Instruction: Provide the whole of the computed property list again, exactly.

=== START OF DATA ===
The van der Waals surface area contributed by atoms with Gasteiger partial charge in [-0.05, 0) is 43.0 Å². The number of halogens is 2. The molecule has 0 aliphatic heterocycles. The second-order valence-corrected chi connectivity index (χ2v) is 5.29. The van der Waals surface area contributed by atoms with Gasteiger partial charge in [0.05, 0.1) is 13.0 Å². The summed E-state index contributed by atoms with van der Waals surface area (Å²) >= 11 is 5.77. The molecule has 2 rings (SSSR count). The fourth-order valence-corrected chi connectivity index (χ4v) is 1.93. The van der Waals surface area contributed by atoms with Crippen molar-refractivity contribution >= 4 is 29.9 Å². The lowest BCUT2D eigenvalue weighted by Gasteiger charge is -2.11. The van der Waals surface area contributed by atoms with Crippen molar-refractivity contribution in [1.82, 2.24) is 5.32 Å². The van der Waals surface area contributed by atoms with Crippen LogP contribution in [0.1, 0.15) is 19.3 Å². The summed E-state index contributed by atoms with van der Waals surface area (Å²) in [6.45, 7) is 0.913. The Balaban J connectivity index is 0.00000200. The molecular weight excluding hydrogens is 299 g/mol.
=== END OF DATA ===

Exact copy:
The van der Waals surface area contributed by atoms with Gasteiger partial charge in [-0.05, 0) is 43.0 Å². The number of halogens is 2. The molecule has 0 aliphatic heterocycles. The second-order valence-corrected chi connectivity index (χ2v) is 5.29. The van der Waals surface area contributed by atoms with Gasteiger partial charge in [0.05, 0.1) is 13.0 Å². The summed E-state index contributed by atoms with van der Waals surface area (Å²) >= 11 is 5.77. The molecule has 2 rings (SSSR count). The fourth-order valence-corrected chi connectivity index (χ4v) is 1.93. The van der Waals surface area contributed by atoms with Crippen molar-refractivity contribution >= 4 is 29.9 Å². The lowest BCUT2D eigenvalue weighted by Gasteiger charge is -2.11. The van der Waals surface area contributed by atoms with Crippen molar-refractivity contribution in [1.82, 2.24) is 5.32 Å². The van der Waals surface area contributed by atoms with Crippen LogP contribution in [0.1, 0.15) is 19.3 Å². The summed E-state index contributed by atoms with van der Waals surface area (Å²) in [6.45, 7) is 0.913. The Balaban J connectivity index is 0.00000200. The molecular weight excluding hydrogens is 299 g/mol.